You never really think about it, but something as simple as a door lock is the barrier between you and the outside threats of the world. Locks enforce safety and maintain privacy. It should go without saying, but efficiency is not something to ever compromise on when making your lock selection.
Every year, around 2 million residences are broken into. So understanding the key differences between available locks can help you choose the appropriate one for your home, workplace, or facility. Or, if you are a locksmith, or in the lock installation industry, knowing these details will allow you to help your customers make informed choices of their own.
Explore our guide below to learn about the five main types of lock.
Knob locks are the most common type of door lock and the foremost method of security for most doors. The lock cylinder is located in the knob instead of the door. Thus, knob locks should not be used on external doors, as they can be broken into with basic tools like a hammer or wrench.
Cam locks get their name from the various tailpieces or “cams” which create their locking mechanism. They are a type of fastener that allows storage to be kept in a subtle way, without disrupting the lock’s appearance.
They are, for the most part, invisible in fully constructed cabinets. Cam locks usually come with sets of furniture and cabinet kits. These locks are cylindrical and are situated in the wood. A metal tube with a hole in one side helps position the bolt that is inserted. Certain cam locks secure cabinet doors completely, which make them particularly handy for protecting sensitive contents.
Deadbolts offer the best protection against a break-in. The bolts are moved by turning a knob or a key without the use of a spring. This unique locking mechanism resists physical attacks, battering and drilling. A deadbolt also cannot be opened with a knife or hand tool.
Deadbolts come in three types: single, double, and C. Single cylinder deadbolts are the simplest, using a key which works from one side. A double cylinder deadbolt can be used by somebody with a key on either side.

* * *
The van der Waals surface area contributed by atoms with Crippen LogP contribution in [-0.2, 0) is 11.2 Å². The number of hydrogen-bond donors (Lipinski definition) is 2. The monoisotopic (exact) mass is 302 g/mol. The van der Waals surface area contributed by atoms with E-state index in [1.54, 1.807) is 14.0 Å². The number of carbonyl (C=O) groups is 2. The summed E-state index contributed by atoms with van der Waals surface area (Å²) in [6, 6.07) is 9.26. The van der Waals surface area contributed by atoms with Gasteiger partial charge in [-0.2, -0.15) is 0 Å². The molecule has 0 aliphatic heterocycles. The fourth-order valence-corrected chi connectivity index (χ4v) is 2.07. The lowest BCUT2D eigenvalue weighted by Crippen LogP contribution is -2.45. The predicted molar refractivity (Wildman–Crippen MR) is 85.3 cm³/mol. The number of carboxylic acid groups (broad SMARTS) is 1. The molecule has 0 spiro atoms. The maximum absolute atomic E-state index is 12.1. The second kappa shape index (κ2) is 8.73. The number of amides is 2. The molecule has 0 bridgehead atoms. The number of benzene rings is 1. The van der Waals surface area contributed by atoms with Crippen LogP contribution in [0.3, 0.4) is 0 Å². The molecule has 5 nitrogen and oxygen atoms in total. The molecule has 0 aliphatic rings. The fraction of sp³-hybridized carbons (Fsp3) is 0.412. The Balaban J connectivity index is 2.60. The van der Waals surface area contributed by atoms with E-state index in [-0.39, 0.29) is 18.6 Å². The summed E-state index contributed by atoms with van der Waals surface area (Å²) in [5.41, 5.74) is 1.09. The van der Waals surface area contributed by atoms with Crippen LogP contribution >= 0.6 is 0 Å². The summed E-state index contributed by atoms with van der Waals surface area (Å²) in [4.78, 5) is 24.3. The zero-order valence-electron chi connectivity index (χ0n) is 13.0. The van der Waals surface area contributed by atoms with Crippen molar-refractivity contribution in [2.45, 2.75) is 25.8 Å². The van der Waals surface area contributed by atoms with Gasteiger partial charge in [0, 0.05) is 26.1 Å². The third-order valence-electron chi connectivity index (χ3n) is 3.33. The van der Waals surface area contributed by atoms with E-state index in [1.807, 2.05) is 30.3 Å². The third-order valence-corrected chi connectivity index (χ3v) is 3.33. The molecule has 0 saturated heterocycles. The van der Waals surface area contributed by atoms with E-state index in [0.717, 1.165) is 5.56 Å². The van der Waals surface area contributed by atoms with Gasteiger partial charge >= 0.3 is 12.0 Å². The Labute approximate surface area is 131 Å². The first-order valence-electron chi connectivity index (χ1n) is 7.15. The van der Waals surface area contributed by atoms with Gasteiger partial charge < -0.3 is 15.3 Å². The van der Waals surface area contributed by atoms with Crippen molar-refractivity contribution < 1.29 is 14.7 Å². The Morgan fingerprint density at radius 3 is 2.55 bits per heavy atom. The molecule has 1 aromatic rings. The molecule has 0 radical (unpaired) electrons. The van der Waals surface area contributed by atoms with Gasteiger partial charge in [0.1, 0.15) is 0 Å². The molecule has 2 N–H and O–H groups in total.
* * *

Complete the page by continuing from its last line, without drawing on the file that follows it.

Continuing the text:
Single and double deadbolts can feature a thumb turn that locks from the inside with a key. This type of deadbolt provides the greatest degree of flexibility and security.
Padlocks belong in the free-standing lock group. They are portable, meaning unlike other locks, they aren’t permanently attached to what they affix to while in use. Padlocks come in a variety of models that are grouped into two categories: keyed and combination.
Keyed padlocks alone are available in different sub-types, such as keyed alike, keyed different, and key-able. Padlocks are easy to recognize, not just because their mobile nature, but also their distinctive loop handle which resemble shackles. The lock’s “shoulders” raise the sides of the shackle to inhibit bolt cutters from piercing through.
Mortise locks are powerful when used on external doors. However, they are available in both light and heavy duty models. They are comprised of an internal system which makes them more lock set than just lock.
Mortise locks house either knobs or levers, as well as a cylindrical body. They are threaded and use mortise components within the door. A box lock is set within the mortise, which is a deep recess in the edge of the door.
Mortise lock-sets stay secure by using a set screw and a cam which creates the locking mechanism. The cylinder component comes in various heights and lengths for different types of doors.
Feel knowledgeable yet? While a variety of lock styles exist, most locks still fall under at least one the five staple categories. Some locks even overlap categories. For example, lever handle door locks are used for inner doors and have similar mechanics to knob locks.
Beyond taking appropriate security measures, there are two other things to keep in mind when finally selecting your lock. The first is the backset, which is the width from the center of the lock’s hole to the edge of the door. Measuring the back-set of a door determines if your lock will fit it properly. The second is door handedness. What this refers to is whether the door will swing towards or away from you when opened.
To check if the door is left handed or right handed, take a peak at the hinge. Right-aligned hinges mark a right-handed door, which will swing away and towards the right, while left-aligned hinges mark a left-handed door, which will do the opposite. (Deadbolts, to reiterate lock variety, can be installed on doors of either handedness without issue, whereas this is not the case with every lock.)
So, with all these considerations to keep in mind, make sure to do your research before investing in your lock.